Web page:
Students and teachers at Virginia Tech began returning to their classrooms a week after Seung-hui Cho murdered thirty-two and killed himself, but presumptions and speculation–about Cho, about the actions of officials, about the role of the media–only escalate. The result, as those who have studied Columbine and other such mass killings understand all too well, is the creation of a national mythology of violence and closure rather than a sober assessment of what happened and what it all means. So as the initial shock and horror of the shootings pass, a few questions deserve close scrutiny.
What was wrong with Cho? Arguments about his precise diagnosis will probably occupy forensic psychiatrists and profilers for years. It is not idle speculation, but for most of us Cho’s diagnosis is almost irrelevant. More urgent: Could a more robust mental health safety net have deterred his rampage? To attempt to answer this question honestly would mean confronting the nation’s long, shameful abandonment of the seriously mentally ill, beginning with the dumping of patients from state psychiatric hospitals into neighborhoods lacking community services in the 1970s, to Ronald Reagan’s campaign to deny them Social Security and legal aid, to today’s warehousing of the mentally ill in prisons.
Is this about guns? Within a few hours of the Blacksburg shootings, Virginia Governor Tim Kaine was declaring the gun issue irrelevant and any discussion of it an act of political exploitation. Ever since, the gun lobby has been ginning up its listservs along the same lines. Yet as facts emerge, it is clear that the politics of handgun laws have everything to do with the killings.
Let’s start with the most basic. No permit is required to purchase a handgun in Virginia. There is no waiting period on gun sales. In more than a dozen states, those simple requirements would have slowed Cho down. More important, Virginia does not count serious mental illness in the cursory instant background checks run before handgun sales, except for the tiny minority of those actually hospitalized. Yes, the federal Brady background-check law prohibits sales to the “mentally defective,” a standard that would seem to prevent someone like Cho–found an “imminent danger” by two separate judges–from buying a weapon. But the federal law, incredibly, leaves it up to the states to gather and report statistics. No Virginia data collection, no federal stop. This single contradiction reveals just why the long bargain between the gun lobby and the states’ rights movement is so dangerous.
Could a mass shooting in the heart of Virginia turn into the Hurricane Katrina of the handgun debate? There is some evidence that the gun lobby is worried; the NRA has reportedly been talking to gun-friendly Congressional Democrats about closing up a few background-check loopholes as a way of forestalling more sweeping legislation. Governor Kaine himself is now talking about “a way to tighten this and to get more data onto the system.” Will the argument go further? So far the evidence suggests that the NRA can relax. Most Democrats believe that embracing gun-law reform would damage their electoral prospects and land them back in Michael Dukakisville.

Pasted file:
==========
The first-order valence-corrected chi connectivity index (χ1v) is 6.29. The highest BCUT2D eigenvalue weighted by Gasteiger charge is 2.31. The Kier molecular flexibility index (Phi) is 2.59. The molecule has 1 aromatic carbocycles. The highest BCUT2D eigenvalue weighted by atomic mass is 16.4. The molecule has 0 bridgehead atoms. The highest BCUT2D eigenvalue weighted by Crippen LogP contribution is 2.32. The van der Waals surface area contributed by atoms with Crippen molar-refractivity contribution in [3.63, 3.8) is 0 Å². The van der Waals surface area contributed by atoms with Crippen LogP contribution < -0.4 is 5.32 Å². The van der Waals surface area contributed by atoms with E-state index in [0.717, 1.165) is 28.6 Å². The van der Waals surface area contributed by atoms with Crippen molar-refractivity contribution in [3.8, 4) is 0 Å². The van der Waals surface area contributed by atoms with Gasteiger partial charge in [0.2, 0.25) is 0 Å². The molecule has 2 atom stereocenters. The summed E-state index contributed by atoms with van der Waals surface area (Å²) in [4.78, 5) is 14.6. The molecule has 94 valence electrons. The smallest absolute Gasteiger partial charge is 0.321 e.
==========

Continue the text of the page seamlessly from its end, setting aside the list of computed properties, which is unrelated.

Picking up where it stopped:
How could TV networks have aired Cho’s videos? Criticism of NBC’s decision to air selections from Cho’s video package, and the decision of other networks to follow suit, came from two directions: those who warned that it could breed copycats and those who argued that it was disrespectful to Cho’s victims. Yet on balance, it must be said that the broadcast had a salutary effect: The bizarre images and soundtrack showed Cho’s rampage vividly as the product of mental illness. There’s been no debate on declining social values, a culture of violence or any other explanation beyond Cho’s insanity. What’s more, had NBC suppressed the images, conspiracy theories would no doubt have arisen to take their place, poisoning the discourse as surely as the suppressed details of 9/11 have bred the corrosive “truth movement.” So while the Blacksburg media circus undoubtedly had more than its share of ethical offenders, the news value of the videos was significant, at least in limited doses–a nuance the networks seemed to grasp, ending rebroadcasts after less than twenty-four hours.
Why didn’t anyone stop him? As facts emerge about Cho’s long record of troubling encounters with teachers, police and the courts, it is the inevitable and essential question to ask of those institutions. Why didn’t Virginia Tech heed the warnings of Cho’s worried teachers? Why didn’t the school follow up, formally or informally, after his psychiatric commitments? Why wasn’t his stalking of women properly understood as a potential gateway to more serious illness and violence? The point is not to excoriate an individual university president or police officer or judge but to ask: Why didn’t any of you connect the dots? That is an issue of social ethics as much as of specific policies; it is what unites the failure of gun laws and the failure of the mental health system. It reflects an ideology divorced from consequence as surely as the Iraq War or the betrayal of New Orleans. The demand the Virginia Tech massacre places on the school, on Virginia, on all of us, is simple: Only connect.